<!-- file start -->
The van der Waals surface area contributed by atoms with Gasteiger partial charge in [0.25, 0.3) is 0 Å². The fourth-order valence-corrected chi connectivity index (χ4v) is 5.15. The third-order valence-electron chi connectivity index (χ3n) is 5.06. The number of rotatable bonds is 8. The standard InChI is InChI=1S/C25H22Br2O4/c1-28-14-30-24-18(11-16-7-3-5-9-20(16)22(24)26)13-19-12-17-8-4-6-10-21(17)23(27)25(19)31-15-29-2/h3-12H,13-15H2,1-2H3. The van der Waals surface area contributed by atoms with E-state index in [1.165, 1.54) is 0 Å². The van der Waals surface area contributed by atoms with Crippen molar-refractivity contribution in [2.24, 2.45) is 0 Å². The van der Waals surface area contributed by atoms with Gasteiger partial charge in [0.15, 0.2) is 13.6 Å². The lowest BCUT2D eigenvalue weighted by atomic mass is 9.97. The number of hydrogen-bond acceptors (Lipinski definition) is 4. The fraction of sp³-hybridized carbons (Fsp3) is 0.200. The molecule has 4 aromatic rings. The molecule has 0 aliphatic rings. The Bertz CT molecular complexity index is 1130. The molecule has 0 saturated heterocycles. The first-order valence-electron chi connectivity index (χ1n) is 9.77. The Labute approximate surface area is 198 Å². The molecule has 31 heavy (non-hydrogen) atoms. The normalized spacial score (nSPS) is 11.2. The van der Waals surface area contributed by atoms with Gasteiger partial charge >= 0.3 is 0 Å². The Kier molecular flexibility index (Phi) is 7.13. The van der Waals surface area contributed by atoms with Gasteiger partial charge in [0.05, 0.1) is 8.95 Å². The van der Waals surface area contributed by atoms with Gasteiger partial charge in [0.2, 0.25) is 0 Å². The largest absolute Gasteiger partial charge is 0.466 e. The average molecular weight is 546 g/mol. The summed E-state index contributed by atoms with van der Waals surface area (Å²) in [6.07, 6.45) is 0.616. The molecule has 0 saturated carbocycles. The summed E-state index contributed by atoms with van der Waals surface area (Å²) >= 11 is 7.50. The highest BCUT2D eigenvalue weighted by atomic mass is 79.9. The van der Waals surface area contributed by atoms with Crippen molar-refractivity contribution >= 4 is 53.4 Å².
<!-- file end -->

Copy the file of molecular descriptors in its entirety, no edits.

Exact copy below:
The van der Waals surface area contributed by atoms with Gasteiger partial charge in [0.25, 0.3) is 0 Å². The fourth-order valence-corrected chi connectivity index (χ4v) is 5.15. The third-order valence-electron chi connectivity index (χ3n) is 5.06. The number of rotatable bonds is 8. The standard InChI is InChI=1S/C25H22Br2O4/c1-28-14-30-24-18(11-16-7-3-5-9-20(16)22(24)26)13-19-12-17-8-4-6-10-21(17)23(27)25(19)31-15-29-2/h3-12H,13-15H2,1-2H3. The van der Waals surface area contributed by atoms with E-state index in [1.165, 1.54) is 0 Å². The van der Waals surface area contributed by atoms with Crippen molar-refractivity contribution in [2.24, 2.45) is 0 Å². The van der Waals surface area contributed by atoms with Gasteiger partial charge in [0.15, 0.2) is 13.6 Å². The lowest BCUT2D eigenvalue weighted by atomic mass is 9.97. The number of hydrogen-bond acceptors (Lipinski definition) is 4. The fraction of sp³-hybridized carbons (Fsp3) is 0.200. The molecule has 4 aromatic rings. The molecule has 0 aliphatic rings. The Bertz CT molecular complexity index is 1130. The molecule has 0 saturated heterocycles. The first-order valence-electron chi connectivity index (χ1n) is 9.77. The Labute approximate surface area is 198 Å². The molecule has 31 heavy (non-hydrogen) atoms. The normalized spacial score (nSPS) is 11.2. The van der Waals surface area contributed by atoms with Gasteiger partial charge >= 0.3 is 0 Å². The Kier molecular flexibility index (Phi) is 7.13. The van der Waals surface area contributed by atoms with Gasteiger partial charge in [0.05, 0.1) is 8.95 Å². The van der Waals surface area contributed by atoms with Gasteiger partial charge in [0.2, 0.25) is 0 Å². The largest absolute Gasteiger partial charge is 0.466 e. The average molecular weight is 546 g/mol. The summed E-state index contributed by atoms with van der Waals surface area (Å²) in [6.07, 6.45) is 0.616. The molecule has 0 saturated carbocycles. The summed E-state index contributed by atoms with van der Waals surface area (Å²) >= 11 is 7.50. The highest BCUT2D eigenvalue weighted by atomic mass is 79.9. The van der Waals surface area contributed by atoms with Crippen molar-refractivity contribution >= 4 is 53.4 Å².